No one tells stories about young women quite like writer/director Sofia Coppola. Her latest film, Priscilla, based on Priscilla Presley’s 1985 memoir Elvis and Me, begins with a teenage Priscilla Beaulieu (Cailee Spaeny) stationed with her family at a German Air Force base, where she soon meets Elvis Presley (Jacob Elordi). As the dashing, older musician casts his spell, Coppola follows Priscilla as she morphs from a teenage girl into a wife controlled by her husband, and then a mother figuring out who she is as a woman.

The film spans 13 years, with Priscilla’s slow evolution reflected in her costumes, makeup, and hair—the latter perhaps most notably. (Both Presleys were famous for their jet black pompadours.) For both Coppola and Cliona Furey, who headed up the hair department on Priscilla, telling Priscilla’s story through her changing mane was incredibly important. “Sofia inspired it by letting me know that she wanted the hair, makeup, and costumes to show the time [passing] and help tell the story,” Furey says. “That’s where I was going in my mind when I met Sofia. And as [Priscilla’s] life journey arcs, I wanted the hair to arc too.”

Furey, whose prior credits include Nightmare Alley, A Simple Favor, and Crimson Peak, first met Coppola over Zoom to chat about working on the film. She describes the filmmaker’s directing style as deeply creative and collaborative. “She’s such a strong female, but with this relaxed, easy, gentle, kind approach,” Furey says. “She was very respectful of me as a head of department and a hair designer. She listened to my ideas. She was approachable, and her relaxed manner and vibe made it nice for the whole crew.”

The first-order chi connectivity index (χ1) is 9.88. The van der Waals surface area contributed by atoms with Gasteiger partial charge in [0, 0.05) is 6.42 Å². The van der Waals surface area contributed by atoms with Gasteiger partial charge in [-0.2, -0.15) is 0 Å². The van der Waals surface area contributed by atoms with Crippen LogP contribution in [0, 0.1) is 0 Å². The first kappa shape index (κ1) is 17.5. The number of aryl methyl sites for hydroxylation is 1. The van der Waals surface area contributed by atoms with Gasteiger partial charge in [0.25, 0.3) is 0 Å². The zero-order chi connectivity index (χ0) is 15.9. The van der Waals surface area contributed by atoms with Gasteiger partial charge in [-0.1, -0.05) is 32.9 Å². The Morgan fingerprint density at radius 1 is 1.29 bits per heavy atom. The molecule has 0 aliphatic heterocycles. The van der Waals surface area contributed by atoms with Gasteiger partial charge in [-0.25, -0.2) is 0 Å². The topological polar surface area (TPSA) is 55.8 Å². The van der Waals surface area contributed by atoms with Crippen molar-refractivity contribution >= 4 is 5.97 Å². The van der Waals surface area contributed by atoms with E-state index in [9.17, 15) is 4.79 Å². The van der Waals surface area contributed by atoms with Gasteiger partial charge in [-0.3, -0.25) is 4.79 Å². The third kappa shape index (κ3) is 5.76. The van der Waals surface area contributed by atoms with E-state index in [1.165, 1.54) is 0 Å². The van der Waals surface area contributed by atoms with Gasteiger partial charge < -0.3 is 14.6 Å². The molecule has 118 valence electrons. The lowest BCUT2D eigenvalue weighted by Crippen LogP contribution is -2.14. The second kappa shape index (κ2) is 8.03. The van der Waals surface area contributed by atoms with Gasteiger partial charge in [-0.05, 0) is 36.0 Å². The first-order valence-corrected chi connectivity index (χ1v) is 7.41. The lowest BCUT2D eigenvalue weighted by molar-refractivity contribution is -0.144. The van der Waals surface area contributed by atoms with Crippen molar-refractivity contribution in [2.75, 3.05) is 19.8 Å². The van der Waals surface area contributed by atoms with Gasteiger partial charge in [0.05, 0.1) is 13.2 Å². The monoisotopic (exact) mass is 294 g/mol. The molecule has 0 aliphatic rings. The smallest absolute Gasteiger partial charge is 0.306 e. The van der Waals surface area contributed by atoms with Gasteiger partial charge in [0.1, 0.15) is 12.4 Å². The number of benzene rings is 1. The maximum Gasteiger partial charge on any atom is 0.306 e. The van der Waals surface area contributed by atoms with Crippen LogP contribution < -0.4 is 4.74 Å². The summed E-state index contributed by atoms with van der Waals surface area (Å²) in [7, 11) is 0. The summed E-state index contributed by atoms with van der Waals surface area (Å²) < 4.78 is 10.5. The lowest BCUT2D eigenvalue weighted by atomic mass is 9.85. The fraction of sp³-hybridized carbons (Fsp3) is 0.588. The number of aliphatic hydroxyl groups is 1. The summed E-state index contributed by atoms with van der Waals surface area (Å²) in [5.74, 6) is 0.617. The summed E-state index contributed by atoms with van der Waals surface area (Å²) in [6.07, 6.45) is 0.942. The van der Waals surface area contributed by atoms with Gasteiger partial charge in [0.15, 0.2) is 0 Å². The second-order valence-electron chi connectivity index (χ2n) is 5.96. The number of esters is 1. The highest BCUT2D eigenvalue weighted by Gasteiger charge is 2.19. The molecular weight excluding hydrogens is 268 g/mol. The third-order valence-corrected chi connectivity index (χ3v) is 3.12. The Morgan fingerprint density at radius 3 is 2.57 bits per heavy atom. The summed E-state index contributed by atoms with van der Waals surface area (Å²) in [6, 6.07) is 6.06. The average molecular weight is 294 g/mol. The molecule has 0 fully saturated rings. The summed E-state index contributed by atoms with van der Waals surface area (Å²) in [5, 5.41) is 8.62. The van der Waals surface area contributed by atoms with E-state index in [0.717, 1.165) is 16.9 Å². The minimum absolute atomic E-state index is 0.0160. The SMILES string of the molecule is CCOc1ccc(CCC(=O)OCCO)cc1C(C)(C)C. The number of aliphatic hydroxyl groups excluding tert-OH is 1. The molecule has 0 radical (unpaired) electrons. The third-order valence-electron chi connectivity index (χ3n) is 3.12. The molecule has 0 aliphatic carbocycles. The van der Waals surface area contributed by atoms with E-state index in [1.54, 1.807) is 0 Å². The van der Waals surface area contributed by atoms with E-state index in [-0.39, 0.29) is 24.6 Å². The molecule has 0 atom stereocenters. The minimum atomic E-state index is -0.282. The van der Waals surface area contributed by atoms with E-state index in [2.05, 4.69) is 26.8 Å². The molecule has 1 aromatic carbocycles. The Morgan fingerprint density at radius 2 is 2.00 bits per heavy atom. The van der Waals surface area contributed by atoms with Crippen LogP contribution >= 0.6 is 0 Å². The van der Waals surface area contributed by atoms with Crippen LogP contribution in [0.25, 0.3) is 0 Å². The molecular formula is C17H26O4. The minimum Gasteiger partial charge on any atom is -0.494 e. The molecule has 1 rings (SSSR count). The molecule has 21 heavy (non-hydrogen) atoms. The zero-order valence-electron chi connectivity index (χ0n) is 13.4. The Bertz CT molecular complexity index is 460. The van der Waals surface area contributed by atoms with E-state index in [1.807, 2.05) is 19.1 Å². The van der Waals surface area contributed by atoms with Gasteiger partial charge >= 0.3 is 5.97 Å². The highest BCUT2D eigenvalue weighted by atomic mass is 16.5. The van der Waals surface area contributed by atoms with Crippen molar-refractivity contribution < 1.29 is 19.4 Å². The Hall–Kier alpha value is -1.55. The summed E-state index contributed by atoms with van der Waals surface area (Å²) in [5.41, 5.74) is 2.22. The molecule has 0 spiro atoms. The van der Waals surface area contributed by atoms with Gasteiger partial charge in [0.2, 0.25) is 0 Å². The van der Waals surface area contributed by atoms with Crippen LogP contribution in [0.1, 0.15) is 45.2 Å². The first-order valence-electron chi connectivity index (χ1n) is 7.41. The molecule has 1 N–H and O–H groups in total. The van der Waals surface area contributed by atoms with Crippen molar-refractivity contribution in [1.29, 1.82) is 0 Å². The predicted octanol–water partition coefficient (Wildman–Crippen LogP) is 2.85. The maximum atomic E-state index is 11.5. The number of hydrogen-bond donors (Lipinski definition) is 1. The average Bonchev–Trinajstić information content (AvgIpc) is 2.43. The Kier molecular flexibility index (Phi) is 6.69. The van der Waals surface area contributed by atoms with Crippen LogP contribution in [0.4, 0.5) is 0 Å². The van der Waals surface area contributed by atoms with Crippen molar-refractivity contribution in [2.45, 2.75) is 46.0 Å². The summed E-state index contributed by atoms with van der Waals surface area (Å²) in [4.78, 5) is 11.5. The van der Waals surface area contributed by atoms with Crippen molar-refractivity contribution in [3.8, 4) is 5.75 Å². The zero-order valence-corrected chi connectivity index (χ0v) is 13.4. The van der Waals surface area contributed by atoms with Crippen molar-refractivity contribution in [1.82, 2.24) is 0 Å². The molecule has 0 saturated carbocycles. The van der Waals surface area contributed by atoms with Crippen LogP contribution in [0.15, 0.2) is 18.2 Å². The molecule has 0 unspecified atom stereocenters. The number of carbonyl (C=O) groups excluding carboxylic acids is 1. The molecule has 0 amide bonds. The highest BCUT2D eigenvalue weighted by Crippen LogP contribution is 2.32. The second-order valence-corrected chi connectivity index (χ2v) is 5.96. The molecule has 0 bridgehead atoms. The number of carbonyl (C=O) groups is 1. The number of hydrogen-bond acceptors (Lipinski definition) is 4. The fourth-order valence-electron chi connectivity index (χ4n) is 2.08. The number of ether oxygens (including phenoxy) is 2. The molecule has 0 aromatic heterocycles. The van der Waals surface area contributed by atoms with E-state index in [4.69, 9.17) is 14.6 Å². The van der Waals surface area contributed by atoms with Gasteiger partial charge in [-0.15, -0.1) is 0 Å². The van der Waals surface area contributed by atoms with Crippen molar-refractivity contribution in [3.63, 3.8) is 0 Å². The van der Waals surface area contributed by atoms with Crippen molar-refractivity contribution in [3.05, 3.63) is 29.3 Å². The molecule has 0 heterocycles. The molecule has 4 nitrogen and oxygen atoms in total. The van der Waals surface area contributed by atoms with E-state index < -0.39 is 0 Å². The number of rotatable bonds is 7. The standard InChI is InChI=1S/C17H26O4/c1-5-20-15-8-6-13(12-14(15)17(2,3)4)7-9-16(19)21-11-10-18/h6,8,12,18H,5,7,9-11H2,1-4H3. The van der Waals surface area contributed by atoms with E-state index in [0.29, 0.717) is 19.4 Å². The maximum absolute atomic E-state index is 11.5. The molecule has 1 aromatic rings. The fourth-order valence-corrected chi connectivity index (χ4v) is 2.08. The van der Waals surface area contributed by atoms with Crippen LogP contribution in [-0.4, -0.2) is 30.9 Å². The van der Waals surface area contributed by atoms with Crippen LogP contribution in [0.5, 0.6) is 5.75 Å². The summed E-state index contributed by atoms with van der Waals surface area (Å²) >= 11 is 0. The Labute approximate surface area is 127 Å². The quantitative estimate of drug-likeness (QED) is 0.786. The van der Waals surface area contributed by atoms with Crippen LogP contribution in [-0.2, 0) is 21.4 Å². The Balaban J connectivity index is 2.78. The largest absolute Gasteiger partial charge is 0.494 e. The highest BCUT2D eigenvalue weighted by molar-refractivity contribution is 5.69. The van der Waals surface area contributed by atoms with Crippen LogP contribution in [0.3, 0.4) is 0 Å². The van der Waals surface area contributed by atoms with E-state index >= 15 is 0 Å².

Furey began her research for the project by reading Priscilla’s script and poring over historical photos, planning to match some of the iconic moments represented in the film. Yet she also wanted to flatter the film’s 25-year-old star: “I felt I captured the essence of Priscilla in a way that looked good for Cailee,” Furey explains. “I showed her the boards and wanted to make sure she was happy with everything.” She took other (informed) creative liberties, too, imagining what Priscilla might have looked like before she was photographed by the press—such as when she was still going to school. “I did take a little license, but also respected Priscilla’s iconic tastes. I just tried to keep it very feminine, very classy, because I think that’s Priscilla Presley’s signature look,” Furey says.